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Lisa “Lisey” Landon is the widow of famous novelist Scott Landon, who died two years earlier. She’s still grieving his loss when a deranged fan starts stalking her in an attempt to get her husband’s unpublished writing. In order to stop him–and come to terms with who she was with Scott and who she is without him–Lisey has to enter the dangerous and fantastical world of Boo’ya Moon, where Scott used to go to escape his painful childhood, and also dive deep into difficult memories of her own.
The limited series is written entirely by Stephen King, who adapts his own 2006 novel of the same name. It’s the first high-end streaming limited series the horror master has written himself, and his first solo limited series effort since 2002’s Rose Red. Jackie’s Pablo Larraín directs every episode. J.J. Abrams executive produces.
Children of Men stars Julianne Moore and Clive Owen reunite as Lisey and Scott. Jennifer Jason Leigh and Joan Allen play Lisey’s sisters Darla and Amanda, who each have their own important role in Lisey’s story, especially Amanda, who suffers from the same mental affliction as Scott. ZeroZeroZero’s Dane DeHaan plays the terrifying superfan Jim Dooley.
Lisey’s Story has gotten mediocre reviews. It has a 55% score on Rotten Tomatoes, which qualifies it as “Rotten.” This is absurd. I am here to say that everyone who gave it a bad review is wrong.
Okay, let me moderate that a little bit. Lisey’s Story isn’t perfect; it has some pacing problems and an anticlimactic ending (don’t say I didn’t warn you), and it’s confusing that Moore and Owen are playing characters over the course of decades but always look like they’re in their 50s. But dinging it too heavily for a few draggy scenes overlooks the dreaminess and haunting beauty that makes Lisey’s Story so special.
Lisey’s Story is hard to classify. It’s a hybrid psychological horror/character drama/romance/fantasy/thriller. But that difficulty of categorization makes it one of Stephen King’s most personal and enigmatic works. He’s working with vocabulary and symbolism that are completely of his own creation. You probably won’t fully understand what a “bool” is even after completing the series, but you may not really want to, either, because its power is in its strangeness. The descriptor “Lynchian” gets overused to describe anything that’s a little weird, but Lisey’s Story is actually similar to the work of David Lynch in that it’s a work of idiosyncratic vision from a great artist who doesn’t feel the need to over-explain his imagery.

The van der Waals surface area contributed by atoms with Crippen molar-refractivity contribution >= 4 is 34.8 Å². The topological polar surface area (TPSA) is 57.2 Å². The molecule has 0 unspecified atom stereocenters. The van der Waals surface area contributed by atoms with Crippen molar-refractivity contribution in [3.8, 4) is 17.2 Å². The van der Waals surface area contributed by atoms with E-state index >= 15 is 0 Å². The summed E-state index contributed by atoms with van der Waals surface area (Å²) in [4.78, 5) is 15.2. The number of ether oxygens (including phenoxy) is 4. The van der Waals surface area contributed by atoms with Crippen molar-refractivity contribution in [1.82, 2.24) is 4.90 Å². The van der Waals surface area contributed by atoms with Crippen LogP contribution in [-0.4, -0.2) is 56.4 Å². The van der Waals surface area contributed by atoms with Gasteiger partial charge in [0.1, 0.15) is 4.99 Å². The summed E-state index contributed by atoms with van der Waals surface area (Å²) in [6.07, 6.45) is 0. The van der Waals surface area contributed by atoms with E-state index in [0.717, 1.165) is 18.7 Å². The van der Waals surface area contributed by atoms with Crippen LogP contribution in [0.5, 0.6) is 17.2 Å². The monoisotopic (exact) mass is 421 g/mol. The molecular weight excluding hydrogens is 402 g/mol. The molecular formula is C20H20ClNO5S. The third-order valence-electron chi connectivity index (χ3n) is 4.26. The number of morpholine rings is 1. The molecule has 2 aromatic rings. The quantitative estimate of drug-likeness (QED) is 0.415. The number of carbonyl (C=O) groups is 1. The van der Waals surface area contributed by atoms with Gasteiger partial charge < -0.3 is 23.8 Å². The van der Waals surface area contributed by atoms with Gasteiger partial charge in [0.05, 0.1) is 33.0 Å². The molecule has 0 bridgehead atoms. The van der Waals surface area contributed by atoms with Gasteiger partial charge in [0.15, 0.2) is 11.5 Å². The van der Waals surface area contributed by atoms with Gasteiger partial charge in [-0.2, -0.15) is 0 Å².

King’s imagination is vividly realized by director Pablo Larraín, who does really extraordinary work here. The mysterious Boo’ya Moon, with its supernatural flora, shrouded figures, and terrifying monster called the Long Boy, is simultaneously gorgeous and menacing, and even the real-world scenes have a magical tint to them. (The series is shot by one of the world’s greatest cinematographers, Darius Khondji, who has worked on Se7en, Uncut Gems, and Too Old to Die Young, another mesmerizing and misunderstood limited series.) Larraín makes the horror viscerally upsetting–you’ll never look at a pizza cutter the same after this–and the drama intimate and touching.
The performances are all great, but particular praise is due to Dane DeHaan, who is absolutely terrifying as a fan who thinks his love of Scott Landon’s books gives him more of a right to Landon’s memory (and unpublished work) than Lisey, his wife. Tom Dooley’s disturbed, misogynistic superfandom makes Annie Wilkes from Misery look well-adjusted. DeHaan has a boyish face that’s aging into something unique, and Larraín shoots him in a way that makes him look 17 and 45 at the same time.
Lisey’s Story is an enchanting, frightening tale of magic and memory that’s in the upper echelon of Stephen King adaptations, whether we’re talking about the ongoing post-IT wave or ever. You will get lost in its immersive world and feel sorry to leave when it’s time to go.
The show is very violent and disturbing, so make sure the kids are asleep before you put it on. I wouldn’t watch it with anyone overly squeamish or who needs everything to make sense. But if your partner is a fan of Stephen King or prestige horror in general, which it with them.